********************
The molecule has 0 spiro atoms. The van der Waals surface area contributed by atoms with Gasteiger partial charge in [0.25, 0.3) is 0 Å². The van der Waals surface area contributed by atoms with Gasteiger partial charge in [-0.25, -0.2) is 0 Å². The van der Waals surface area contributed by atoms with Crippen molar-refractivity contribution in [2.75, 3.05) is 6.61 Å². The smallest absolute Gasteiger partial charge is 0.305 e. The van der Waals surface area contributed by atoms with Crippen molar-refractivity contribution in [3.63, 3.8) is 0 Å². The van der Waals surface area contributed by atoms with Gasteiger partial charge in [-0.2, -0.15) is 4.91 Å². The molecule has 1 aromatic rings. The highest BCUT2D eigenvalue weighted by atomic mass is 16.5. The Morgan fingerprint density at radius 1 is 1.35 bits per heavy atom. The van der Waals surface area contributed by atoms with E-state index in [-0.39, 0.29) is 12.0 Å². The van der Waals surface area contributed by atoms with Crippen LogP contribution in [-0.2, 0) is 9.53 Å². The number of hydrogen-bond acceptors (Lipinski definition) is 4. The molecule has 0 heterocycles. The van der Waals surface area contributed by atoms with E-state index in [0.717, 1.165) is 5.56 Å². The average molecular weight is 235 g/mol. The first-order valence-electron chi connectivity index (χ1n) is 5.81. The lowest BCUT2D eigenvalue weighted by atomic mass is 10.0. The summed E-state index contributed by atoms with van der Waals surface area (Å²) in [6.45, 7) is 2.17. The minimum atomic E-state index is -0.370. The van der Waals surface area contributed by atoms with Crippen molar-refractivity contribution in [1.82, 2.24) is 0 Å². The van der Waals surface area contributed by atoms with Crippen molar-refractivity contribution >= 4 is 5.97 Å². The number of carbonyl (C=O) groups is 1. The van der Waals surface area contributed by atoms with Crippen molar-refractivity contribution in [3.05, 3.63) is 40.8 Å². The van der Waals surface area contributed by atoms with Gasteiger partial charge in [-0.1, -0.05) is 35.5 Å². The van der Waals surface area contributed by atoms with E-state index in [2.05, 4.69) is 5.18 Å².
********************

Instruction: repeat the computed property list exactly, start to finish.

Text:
The molecule has 0 spiro atoms. The van der Waals surface area contributed by atoms with Gasteiger partial charge in [0.25, 0.3) is 0 Å². The van der Waals surface area contributed by atoms with Gasteiger partial charge in [-0.25, -0.2) is 0 Å². The van der Waals surface area contributed by atoms with Crippen molar-refractivity contribution in [2.75, 3.05) is 6.61 Å². The smallest absolute Gasteiger partial charge is 0.305 e. The van der Waals surface area contributed by atoms with Crippen molar-refractivity contribution in [3.63, 3.8) is 0 Å². The van der Waals surface area contributed by atoms with Gasteiger partial charge in [-0.2, -0.15) is 4.91 Å². The molecule has 1 aromatic rings. The highest BCUT2D eigenvalue weighted by atomic mass is 16.5. The Morgan fingerprint density at radius 1 is 1.35 bits per heavy atom. The van der Waals surface area contributed by atoms with E-state index in [-0.39, 0.29) is 12.0 Å². The van der Waals surface area contributed by atoms with Crippen LogP contribution in [-0.2, 0) is 9.53 Å². The number of hydrogen-bond acceptors (Lipinski definition) is 4. The molecule has 0 heterocycles. The van der Waals surface area contributed by atoms with E-state index in [0.717, 1.165) is 5.56 Å². The average molecular weight is 235 g/mol. The first-order valence-electron chi connectivity index (χ1n) is 5.81. The lowest BCUT2D eigenvalue weighted by atomic mass is 10.0. The summed E-state index contributed by atoms with van der Waals surface area (Å²) in [6.45, 7) is 2.17. The minimum atomic E-state index is -0.370. The van der Waals surface area contributed by atoms with Crippen molar-refractivity contribution in [1.82, 2.24) is 0 Å². The van der Waals surface area contributed by atoms with Crippen molar-refractivity contribution >= 4 is 5.97 Å². The number of carbonyl (C=O) groups is 1. The van der Waals surface area contributed by atoms with Crippen molar-refractivity contribution in [3.05, 3.63) is 40.8 Å². The van der Waals surface area contributed by atoms with Gasteiger partial charge in [-0.1, -0.05) is 35.5 Å². The van der Waals surface area contributed by atoms with E-state index in [2.05, 4.69) is 5.18 Å².